Esther Jackson is the Public Services Librarian at NYBG’s LuEsther T. Mertz Library where she manages Reference and Circulation services and oversees the Plant Information Office. She spends much of her time assisting researchers, providing instruction related to library resources, and collaborating with NYBG staff on various projects related to Garden initiatives and events.


The Art of GardeningThe Art of Gardening takes its reader on an immersive journey through one of the world’s great pleasure gardens—Chanticleer.  Like a visit to the garden itself, The Art of Gardening titillates the reader, drawing them in with its gorgeous photography and well-crafted garden essays.

I struggled a bit with this review, perhaps in the same way that I struggle to describe Chanticleer to those who haven’t visited.  “A gardener’s garden” is the line most frequently used to encompass the mission and scope of the grounds. Fittingly, the book’s introduction includes a section titled “What is Chanticleer?” The section quotes an interview, which I in turn quote below.

So, what is this place? Why do you exist?

We are a garden; a place of beauty, pleasure, escape.

But, I mean, what do you do? Why would anyone come?

Indeed.

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Larry Lederman’s Lens: Verdant Retreats

Posted in Photography on August 15th, 2016 by Todd Forrest – 2 Comments

Larry Lederman‘s lens takes you to the Garden when you can’t be there and previews what to see when you can. Todd Forrest, Arthur Ross Vice President for Horticulture and Living Collections, provides a prologue to this new collaborative blog series with NYBG’s Horticulturists.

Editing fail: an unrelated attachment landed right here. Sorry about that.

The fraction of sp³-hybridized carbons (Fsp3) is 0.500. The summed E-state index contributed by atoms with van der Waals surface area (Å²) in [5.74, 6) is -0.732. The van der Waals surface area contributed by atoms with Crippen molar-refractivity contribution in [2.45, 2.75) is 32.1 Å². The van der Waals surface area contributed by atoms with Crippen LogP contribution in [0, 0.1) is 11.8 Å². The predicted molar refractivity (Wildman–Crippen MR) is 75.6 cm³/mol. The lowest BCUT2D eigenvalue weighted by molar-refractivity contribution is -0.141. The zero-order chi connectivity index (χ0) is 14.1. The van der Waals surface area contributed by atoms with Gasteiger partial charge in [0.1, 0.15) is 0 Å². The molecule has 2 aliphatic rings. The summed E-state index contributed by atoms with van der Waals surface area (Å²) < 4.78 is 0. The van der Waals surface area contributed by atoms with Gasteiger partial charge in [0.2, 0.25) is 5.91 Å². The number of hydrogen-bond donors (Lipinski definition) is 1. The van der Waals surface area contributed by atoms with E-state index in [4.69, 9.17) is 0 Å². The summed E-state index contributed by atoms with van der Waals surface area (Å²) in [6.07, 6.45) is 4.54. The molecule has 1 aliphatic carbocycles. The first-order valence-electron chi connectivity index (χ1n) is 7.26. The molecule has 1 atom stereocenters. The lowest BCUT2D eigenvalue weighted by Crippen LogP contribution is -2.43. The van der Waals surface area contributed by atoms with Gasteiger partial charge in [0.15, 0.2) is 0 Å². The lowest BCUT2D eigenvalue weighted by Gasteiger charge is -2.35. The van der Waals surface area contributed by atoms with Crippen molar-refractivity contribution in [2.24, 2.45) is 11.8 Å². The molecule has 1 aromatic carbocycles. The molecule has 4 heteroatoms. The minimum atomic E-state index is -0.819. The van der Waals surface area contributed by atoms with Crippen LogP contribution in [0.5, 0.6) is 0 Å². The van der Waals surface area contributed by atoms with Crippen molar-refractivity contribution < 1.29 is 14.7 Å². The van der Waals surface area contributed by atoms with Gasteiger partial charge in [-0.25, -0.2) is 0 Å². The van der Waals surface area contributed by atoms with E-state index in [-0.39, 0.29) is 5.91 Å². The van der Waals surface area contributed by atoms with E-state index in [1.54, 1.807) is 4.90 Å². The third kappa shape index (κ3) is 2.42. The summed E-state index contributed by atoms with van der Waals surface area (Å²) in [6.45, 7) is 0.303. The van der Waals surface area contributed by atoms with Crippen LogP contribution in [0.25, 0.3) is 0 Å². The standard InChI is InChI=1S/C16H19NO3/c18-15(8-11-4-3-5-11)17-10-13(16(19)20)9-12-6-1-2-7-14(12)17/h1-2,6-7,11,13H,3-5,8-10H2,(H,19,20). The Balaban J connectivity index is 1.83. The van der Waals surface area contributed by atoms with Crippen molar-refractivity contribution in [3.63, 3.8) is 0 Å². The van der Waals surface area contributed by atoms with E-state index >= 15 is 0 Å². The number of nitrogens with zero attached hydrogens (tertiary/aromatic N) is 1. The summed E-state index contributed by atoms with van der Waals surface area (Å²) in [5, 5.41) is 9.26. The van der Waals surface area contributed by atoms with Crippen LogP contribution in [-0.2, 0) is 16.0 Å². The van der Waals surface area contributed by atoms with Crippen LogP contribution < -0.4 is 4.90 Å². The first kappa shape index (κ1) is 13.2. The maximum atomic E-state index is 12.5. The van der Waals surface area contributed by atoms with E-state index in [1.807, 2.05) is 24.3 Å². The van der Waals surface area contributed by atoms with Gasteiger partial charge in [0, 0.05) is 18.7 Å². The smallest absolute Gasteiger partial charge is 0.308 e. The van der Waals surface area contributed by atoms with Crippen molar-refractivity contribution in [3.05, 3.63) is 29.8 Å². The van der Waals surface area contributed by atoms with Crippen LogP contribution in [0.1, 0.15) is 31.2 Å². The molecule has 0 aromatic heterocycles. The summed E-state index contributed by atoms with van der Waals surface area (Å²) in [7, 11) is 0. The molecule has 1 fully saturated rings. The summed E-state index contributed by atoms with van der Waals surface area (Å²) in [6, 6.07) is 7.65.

Larry Lederman's LensIf you are fortunate enough to visit NYBG on a weekday morning after the sun has risen but before the shadows have lengthened, you may bump into Larry Lederman standing with his camera and tripod in some far corner of the landscape. For more than 15 years, Larry, a retired attorney and member of the Garden’s Board of Advisors, has traveled from his home in Westchester County to photograph the Garden in all seasons. Over that time, he has amassed a catalog of images that reveal the beauty and complexity of our plants, gardens, and exhibitions in a way that only someone both intimately familiar with the Garden and uniquely talented could.

Larry’s photographs brought the pages of two recent books about NYBG to life. He spent countless hours walking through the Garden’s 250 acres to produce hundreds of photographs for The New York Botanical Garden (Abrams, 2016) and Magnificent Trees of The New York Botanical Garden (Monacelli, 2012). Larry has also exhibited his photographs of the Garden in the Arthur and Janet Ross Gallery and generously provided images for many other publications and projects.
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What’s Beautiful Now: Thriving Greens

Posted in What's Beautiful Now on August 5th, 2016 by Lansing Moore – Be the first to comment
Perennial Garden

Perennial Garden

The first week of August brings summer at NYBG to new heights of lush greens and eye-popping flowers. Blooms stretch forth across the Perennial Garden and Seasonal Walk. Water lilies and lotuses bring bursts of color to the Conservatory Pools, while the Native Plant Garden is abuzz with pollinators enjoying the perennials in the meadow and the wetland.

Indoors or out, the Garden is full of life, from the classic plantings of Impressionism: American Gardens on Canvas in the Haupt Conservatory, to the thriving vegetable beds in the Ruth Rea Howell Family Garden—the heart of the future Edible Academy that you can help launch through our first-ever Kickstarter campaign.

Getting outside in summer is a must, and it just so happens we’ve got 250 acres to explore.

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Shakespeare’s Gardens

Posted in From the Library on August 4th, 2016 by Esther Jackson – Be the first to comment

Esther Jackson is the Public Services Librarian at NYBG’s LuEsther T. Mertz Library where she manages Reference and Circulation services and oversees the Plant Information Office. She spends much of her time assisting researchers, providing instruction related to library resources, and collaborating with NYBG staff on various projects related to Garden initiatives and events.